- Articles (12)
- Aviation Accident (2)
- Birth injury (7)
- Bus Accidents (7)
- Car Accidents (189)
- Drunk Driving Accidents (1)
- Firm News (60)
- Medical Malpractice (107)
- Medication Errors (2)
- Personal Injury (107)
- Premises Liability (3)
- Product Liability (25)
- Tort Reform (4)
- Truck Accidents (51)
- Workplace Accidents (11)
- Wrongful Death (38)
When you get a jury duty summons in the mail, your first instinct might be to rip it up, ignore it, or call the court to ...
Tasked with protecting the public from negligent health professionals, the Tennessee Department of Health releases a ...
Four attorneys from Kinnard, Clayton & Beveridge have been named to The Best Lawyers in America ® - a trusted attorney ...
Randy Kinnard has been named the 2020 recipient of the Pursuit of Justice Award. The award, which is given annually by ...
Cell phone use results in far too many Tennessee car accidents
Posted By Kinnard, Clayton & Beveridge || Dec 19, 2011
Although the majority of Tennessee drivers understand that using cellphones or other electronic devices while driving is dangerous, they still do it. This is most likely because of the convenience rather than necessity. However, while it seems to many drivers that they are capable of performing these activities while driving, the distractions that cell phone use and texting have been clearly demonstrated to be the cause of far too many car accidents on Tennessee roadways.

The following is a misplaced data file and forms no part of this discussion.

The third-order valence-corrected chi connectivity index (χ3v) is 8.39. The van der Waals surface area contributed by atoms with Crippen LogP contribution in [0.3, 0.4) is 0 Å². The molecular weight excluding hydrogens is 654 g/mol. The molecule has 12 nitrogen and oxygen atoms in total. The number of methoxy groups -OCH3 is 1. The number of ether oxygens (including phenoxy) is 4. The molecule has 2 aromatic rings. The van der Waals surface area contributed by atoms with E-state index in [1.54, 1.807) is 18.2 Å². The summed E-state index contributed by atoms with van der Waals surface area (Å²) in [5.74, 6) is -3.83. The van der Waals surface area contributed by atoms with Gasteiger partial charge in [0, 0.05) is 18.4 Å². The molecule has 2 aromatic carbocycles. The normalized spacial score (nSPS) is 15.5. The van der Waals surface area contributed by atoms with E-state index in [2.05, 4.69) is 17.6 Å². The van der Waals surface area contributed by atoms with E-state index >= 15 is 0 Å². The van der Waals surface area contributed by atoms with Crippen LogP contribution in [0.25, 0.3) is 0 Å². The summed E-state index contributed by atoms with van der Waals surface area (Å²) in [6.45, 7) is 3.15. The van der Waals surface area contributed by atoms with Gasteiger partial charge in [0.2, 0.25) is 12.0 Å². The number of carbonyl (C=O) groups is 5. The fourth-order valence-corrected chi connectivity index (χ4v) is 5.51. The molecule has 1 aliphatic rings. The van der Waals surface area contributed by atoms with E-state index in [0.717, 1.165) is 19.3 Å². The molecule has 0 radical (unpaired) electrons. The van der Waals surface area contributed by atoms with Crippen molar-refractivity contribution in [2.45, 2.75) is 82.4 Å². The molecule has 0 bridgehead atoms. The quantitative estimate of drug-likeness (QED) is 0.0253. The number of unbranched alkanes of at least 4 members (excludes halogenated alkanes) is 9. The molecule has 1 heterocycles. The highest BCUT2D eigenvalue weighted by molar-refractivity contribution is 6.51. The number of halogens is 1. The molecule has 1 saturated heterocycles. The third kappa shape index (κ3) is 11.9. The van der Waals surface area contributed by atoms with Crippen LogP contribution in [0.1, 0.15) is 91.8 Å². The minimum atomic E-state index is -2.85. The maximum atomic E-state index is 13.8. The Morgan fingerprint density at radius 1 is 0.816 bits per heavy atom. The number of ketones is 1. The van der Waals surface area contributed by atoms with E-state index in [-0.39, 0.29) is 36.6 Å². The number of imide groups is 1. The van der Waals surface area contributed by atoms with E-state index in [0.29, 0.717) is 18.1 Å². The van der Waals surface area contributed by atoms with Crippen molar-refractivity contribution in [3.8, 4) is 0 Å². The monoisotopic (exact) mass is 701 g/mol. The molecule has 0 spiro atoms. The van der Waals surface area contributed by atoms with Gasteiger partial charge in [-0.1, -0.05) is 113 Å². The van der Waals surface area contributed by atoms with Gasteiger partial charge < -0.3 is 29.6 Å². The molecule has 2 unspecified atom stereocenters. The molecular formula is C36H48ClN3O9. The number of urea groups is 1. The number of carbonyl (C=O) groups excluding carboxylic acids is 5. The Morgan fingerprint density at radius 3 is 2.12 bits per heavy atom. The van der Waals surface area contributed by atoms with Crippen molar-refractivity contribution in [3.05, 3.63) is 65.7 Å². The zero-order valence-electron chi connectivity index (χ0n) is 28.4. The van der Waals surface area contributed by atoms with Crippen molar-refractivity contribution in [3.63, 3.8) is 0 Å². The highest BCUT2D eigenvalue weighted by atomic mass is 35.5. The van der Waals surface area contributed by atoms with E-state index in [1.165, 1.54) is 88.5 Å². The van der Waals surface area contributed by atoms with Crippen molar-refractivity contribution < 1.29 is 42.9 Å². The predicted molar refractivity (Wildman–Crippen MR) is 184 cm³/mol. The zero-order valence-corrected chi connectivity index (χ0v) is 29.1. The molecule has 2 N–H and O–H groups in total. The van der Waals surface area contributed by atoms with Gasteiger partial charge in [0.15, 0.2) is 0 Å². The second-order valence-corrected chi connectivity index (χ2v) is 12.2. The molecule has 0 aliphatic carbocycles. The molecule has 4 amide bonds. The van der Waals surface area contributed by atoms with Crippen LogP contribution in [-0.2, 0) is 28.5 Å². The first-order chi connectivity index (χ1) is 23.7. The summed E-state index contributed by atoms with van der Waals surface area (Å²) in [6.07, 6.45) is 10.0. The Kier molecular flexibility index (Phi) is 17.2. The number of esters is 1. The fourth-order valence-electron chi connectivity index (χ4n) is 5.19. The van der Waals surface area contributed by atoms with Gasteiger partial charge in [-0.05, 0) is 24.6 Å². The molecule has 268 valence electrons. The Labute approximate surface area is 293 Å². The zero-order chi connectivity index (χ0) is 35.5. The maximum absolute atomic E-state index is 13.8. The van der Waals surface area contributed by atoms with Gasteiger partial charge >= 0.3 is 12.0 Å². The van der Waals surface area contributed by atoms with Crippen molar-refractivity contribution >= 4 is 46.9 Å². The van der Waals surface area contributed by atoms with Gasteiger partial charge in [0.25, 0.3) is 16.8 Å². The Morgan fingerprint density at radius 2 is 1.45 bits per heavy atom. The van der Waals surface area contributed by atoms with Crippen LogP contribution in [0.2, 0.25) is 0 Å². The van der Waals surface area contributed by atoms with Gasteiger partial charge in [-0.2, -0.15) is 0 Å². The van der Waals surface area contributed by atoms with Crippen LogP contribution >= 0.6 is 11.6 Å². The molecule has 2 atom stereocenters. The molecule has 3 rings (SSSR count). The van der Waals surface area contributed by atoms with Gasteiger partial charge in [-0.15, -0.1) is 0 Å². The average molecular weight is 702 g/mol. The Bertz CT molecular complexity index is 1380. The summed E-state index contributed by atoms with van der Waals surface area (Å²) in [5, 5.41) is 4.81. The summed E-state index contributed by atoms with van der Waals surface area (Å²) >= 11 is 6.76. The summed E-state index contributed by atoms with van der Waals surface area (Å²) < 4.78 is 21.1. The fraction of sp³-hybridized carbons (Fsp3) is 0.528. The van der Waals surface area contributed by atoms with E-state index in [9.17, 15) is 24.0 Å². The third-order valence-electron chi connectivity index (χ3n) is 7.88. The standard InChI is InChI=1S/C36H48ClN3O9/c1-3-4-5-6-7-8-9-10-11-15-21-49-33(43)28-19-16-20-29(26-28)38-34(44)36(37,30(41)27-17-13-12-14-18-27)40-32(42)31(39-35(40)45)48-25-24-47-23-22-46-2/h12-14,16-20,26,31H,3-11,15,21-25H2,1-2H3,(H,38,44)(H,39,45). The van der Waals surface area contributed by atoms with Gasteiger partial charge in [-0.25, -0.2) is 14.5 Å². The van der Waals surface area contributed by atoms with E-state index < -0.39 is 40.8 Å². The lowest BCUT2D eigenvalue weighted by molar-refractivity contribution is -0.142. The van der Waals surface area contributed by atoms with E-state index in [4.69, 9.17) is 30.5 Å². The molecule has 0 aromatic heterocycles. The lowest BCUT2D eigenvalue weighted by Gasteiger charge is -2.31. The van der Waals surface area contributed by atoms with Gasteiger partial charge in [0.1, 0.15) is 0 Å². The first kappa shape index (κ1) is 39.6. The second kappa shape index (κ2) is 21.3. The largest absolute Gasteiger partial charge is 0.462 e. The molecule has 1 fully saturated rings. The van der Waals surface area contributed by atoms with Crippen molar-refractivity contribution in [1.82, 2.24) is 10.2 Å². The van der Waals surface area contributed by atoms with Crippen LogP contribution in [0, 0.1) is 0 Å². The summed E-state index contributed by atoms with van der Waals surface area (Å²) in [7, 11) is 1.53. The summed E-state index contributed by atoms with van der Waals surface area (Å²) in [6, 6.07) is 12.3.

In an effort to reduce the number of serious and fatal car accidents caused by distracted driving -- estimated to be around 3,000 last year -- the National Transportation Safety Board (NTSB) has recently taken the controversial position of promoting a total, nationwide ban on the use of personal electronic devices while driving.
The federal agency is hoping that every state legislature, including Tennessee's, will recognize the inherent danger of drivers using personal electronic devices, even when the distraction has been minimized, such as through hands-free devices. Completely banning cell phone use in all circumstances, the agency says, would be similar to current laws requiring people to wear seatbelts. Though such laws could be considered intrusive by some, they have been shown to save lives and prevent serious injuries.
Whether the United States could actually become a cell-phone free zone for all drivers is open to debate, as state legislatures may feel pressured not to pass such restrictive laws. Even if they do, of course, some people tend to ignore such laws. Anecdotally, many people who admit using cell phones or texting while driving assume they are capable of managing the distraction and never expect get caught breaking the law, much less get into a car accident. In the end, however, whether cell phone use while driving is banned or not, if drivers are distracted and cause car accidents, they can be held legally responsible for the injuries they inflict.
At the very least, the NTSB recommendations highlight once again the dangers of distractions caused by cell phone use while driving. Please consider these recommendations and drive safely.